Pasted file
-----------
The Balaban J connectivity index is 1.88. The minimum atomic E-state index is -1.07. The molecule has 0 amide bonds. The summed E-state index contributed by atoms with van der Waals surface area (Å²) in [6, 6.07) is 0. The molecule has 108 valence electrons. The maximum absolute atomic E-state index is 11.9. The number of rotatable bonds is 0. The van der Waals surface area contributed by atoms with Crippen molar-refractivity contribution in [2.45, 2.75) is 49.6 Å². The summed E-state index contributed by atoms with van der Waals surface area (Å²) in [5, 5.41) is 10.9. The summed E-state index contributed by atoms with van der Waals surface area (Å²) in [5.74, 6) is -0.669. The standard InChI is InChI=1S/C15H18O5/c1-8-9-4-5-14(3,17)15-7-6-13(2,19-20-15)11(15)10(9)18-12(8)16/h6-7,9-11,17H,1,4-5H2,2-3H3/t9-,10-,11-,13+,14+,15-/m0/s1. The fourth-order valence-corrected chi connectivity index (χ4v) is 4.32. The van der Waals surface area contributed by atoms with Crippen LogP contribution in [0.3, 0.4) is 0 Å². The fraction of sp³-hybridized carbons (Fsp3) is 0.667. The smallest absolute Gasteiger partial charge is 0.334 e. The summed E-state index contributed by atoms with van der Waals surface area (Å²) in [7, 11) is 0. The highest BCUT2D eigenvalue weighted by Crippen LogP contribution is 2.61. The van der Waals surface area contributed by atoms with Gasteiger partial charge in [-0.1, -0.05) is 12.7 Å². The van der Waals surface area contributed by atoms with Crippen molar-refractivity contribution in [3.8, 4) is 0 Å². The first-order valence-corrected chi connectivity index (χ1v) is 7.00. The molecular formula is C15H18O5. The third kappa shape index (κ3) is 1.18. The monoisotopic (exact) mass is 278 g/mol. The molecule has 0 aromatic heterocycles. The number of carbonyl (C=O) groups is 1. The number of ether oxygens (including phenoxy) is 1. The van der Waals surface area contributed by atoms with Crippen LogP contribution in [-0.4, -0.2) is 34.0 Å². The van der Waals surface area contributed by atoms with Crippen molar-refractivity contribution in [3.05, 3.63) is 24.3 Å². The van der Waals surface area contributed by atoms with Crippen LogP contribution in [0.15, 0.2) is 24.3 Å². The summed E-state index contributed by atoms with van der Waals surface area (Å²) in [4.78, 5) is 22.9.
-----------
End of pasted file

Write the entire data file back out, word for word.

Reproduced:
The Balaban J connectivity index is 1.88. The minimum atomic E-state index is -1.07. The molecule has 0 amide bonds. The summed E-state index contributed by atoms with van der Waals surface area (Å²) in [6, 6.07) is 0. The molecule has 108 valence electrons. The maximum absolute atomic E-state index is 11.9. The number of rotatable bonds is 0. The van der Waals surface area contributed by atoms with Crippen molar-refractivity contribution in [2.45, 2.75) is 49.6 Å². The summed E-state index contributed by atoms with van der Waals surface area (Å²) in [5, 5.41) is 10.9. The summed E-state index contributed by atoms with van der Waals surface area (Å²) in [5.74, 6) is -0.669. The standard InChI is InChI=1S/C15H18O5/c1-8-9-4-5-14(3,17)15-7-6-13(2,19-20-15)11(15)10(9)18-12(8)16/h6-7,9-11,17H,1,4-5H2,2-3H3/t9-,10-,11-,13+,14+,15-/m0/s1. The fourth-order valence-corrected chi connectivity index (χ4v) is 4.32. The van der Waals surface area contributed by atoms with Crippen LogP contribution in [0.3, 0.4) is 0 Å². The fraction of sp³-hybridized carbons (Fsp3) is 0.667. The smallest absolute Gasteiger partial charge is 0.334 e. The summed E-state index contributed by atoms with van der Waals surface area (Å²) in [7, 11) is 0. The highest BCUT2D eigenvalue weighted by Crippen LogP contribution is 2.61. The van der Waals surface area contributed by atoms with Gasteiger partial charge in [-0.1, -0.05) is 12.7 Å². The van der Waals surface area contributed by atoms with Crippen molar-refractivity contribution in [3.8, 4) is 0 Å². The first-order valence-corrected chi connectivity index (χ1v) is 7.00. The molecular formula is C15H18O5. The third kappa shape index (κ3) is 1.18. The monoisotopic (exact) mass is 278 g/mol. The molecule has 0 aromatic heterocycles. The number of carbonyl (C=O) groups is 1. The number of ether oxygens (including phenoxy) is 1. The van der Waals surface area contributed by atoms with Crippen LogP contribution in [-0.4, -0.2) is 34.0 Å². The van der Waals surface area contributed by atoms with Crippen molar-refractivity contribution in [3.05, 3.63) is 24.3 Å². The van der Waals surface area contributed by atoms with Crippen LogP contribution in [0.15, 0.2) is 24.3 Å². The summed E-state index contributed by atoms with van der Waals surface area (Å²) in [4.78, 5) is 22.9.